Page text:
+3 votes
in In-Game Help by (390 points)
Yes yes, before I get verbally abused (joking) over splitters not splitting properly, take into mind that I'm looking for logical advice as to why things are happen, rather than even more proof that that they are happening to begin with.

If you have a 270 belt and you split it into a 270 and a 60, you'll get neat little sections of 4 items in a row, and then a gap, without fail.
If you do 450 into a 450 and a 120 you'll get neat sections of 3.

If you do 270 into a 270 and a 120, you'll get neat sections of 2.

This is probably because 270/60 is 4.5, 450/120 is 3.75, and 270/120 is 2.25.
And yet, if you do 450 into 450 and 60, you'll get some sections of 6, and some of 7 with no discernible pattern between. 450/60 is 7.5.

Ultimately belts are transporting discrete items. Items don't round up or down, they can have distance from each other and follow rules; I can't fathom where those sections of 6 are coming from, so I'd be happy to see if anybody else has any ideas on the subject. Any idea is accepted. I'm sure that there's just some point of view that I haven't looked at it from yet.
by (2.3k points)
edited by
Without seeing their code it's impossible to know what causes it.

I wrote some code to simulate belts and when I plug in your numbers I get the expected results, and yes, a 450 into a 450 and 60 gives groups of 7. (With a rate of 394 and 56 items a minute)

If I had to guess, they are heavily abstracting the belt contents for speed and we are seeing artifacts of that.

EDIT: I simplified my code a bit by syncronizing all the belts timers and now I get alternating groups of 6 and 7, exactly what Satisfactory does. Go figure. :)

1 Answer

0 votes
by (2.3k points)
Ok, after a lot of math and simulations I think I understand it. But this is all total guesswork based on zero idea on how belts are coded. So here goes.

To start with, the devs have said what we see on the belts is not real, and internally the game doesn't keep track of every items exact position on a belt. The game fakes it by generating the positions to render the belt items.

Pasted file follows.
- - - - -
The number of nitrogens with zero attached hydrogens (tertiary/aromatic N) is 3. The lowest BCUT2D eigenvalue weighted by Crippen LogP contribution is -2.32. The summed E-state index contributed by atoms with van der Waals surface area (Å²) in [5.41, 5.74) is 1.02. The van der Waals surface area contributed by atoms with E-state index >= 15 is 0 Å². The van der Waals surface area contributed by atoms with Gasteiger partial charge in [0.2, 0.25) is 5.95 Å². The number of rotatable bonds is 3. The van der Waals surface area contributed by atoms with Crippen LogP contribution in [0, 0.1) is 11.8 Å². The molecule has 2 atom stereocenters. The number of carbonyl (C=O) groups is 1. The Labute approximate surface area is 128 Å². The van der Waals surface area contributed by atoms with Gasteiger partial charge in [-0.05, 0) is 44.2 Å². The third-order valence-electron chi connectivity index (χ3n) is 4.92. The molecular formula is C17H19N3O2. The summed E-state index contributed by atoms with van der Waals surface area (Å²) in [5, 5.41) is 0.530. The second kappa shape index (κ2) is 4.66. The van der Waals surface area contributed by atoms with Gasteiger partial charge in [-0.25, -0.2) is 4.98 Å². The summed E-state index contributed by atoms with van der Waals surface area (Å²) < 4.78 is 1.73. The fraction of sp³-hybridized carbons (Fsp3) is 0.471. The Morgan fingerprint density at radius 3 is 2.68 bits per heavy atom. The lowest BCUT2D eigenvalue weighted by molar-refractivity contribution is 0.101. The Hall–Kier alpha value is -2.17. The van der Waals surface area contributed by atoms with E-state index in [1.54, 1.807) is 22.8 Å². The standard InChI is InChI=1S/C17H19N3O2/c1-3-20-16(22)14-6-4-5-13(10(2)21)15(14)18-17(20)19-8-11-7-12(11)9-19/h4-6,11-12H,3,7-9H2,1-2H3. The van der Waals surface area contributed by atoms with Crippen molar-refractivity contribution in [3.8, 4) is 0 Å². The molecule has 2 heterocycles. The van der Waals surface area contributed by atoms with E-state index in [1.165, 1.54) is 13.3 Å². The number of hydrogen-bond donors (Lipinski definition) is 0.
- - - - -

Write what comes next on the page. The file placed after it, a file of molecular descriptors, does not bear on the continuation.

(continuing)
So how are they stored? Let's assume a simple array, so if a belt is 100 items long it is an array of 100 slots that get shifted every now and then based on the belt speed.

The important consequence here is you can't have an arbitrary distance between items. A belt slot either has an item or is empty.

So if you have 450 split into 450 and 60, the faster belt gets 390 items a minute (450-60) placed on to it.  So it is 86% full (390/450).

How do you fill a belt 86% full? 7 items, 1 empty slot, 6 items, 1 empty slot. 7+1+6+1 is 15. So 2 empty slots means you have a section that is 13/15 full which is... 86%.

The math works at least.

TLDR: Items on a belt are always the same distance (or a multiple of) away from each other.
by (390 points)
This is a really incredible answer. One of the biggest points that strikes me is the dev's point on belts, which I had never knew, and may answer some of my biggest questions.
However, I'd like to ask what you're real impression is on item belt slots, and if you have a mathematical way to describe it. I haven't considered there to be belt slots in the past, but rather a minimum distance between items, which I very rarely find violated for no good reason.
Furthermore, When working some problems, I consider the base distance to be the tick rate of the input belt, and it is possible for the distance between some items to be a non-integer multiple of that, so I'm  not sure how the multiple-of-same-distance works out.

If you look in math and meta, you may find some streamables (or have already seen them) that I've posted which involve strange behavior, and I'd love to hear your impression on them.
by (2.3k points)
Thanks.  I'm pretty sure the belts use slots, or something similar that cause items to always maintain the same distance.  An array of items is also the most efficient way to code a belt, at least as far as I know.

I've taken videos of belts with partially full belts, and taken screenshots of various frames.  When one item lines up, they ALL line up, regardless of any gaps, and the gaps are always exactly enough to fit an item.

An example of two screenshots pasted on top of each other.   I lined them up on the top conveyor, which had groups of 4 and a gap.  They all line up perfectly, so the gaps are exactly 1 item wide.   The semi-transparent iron ingots are where they were in one but not the other image, and the solid ones are in both images.


I'll take a look at the math channel, I'm on there often.
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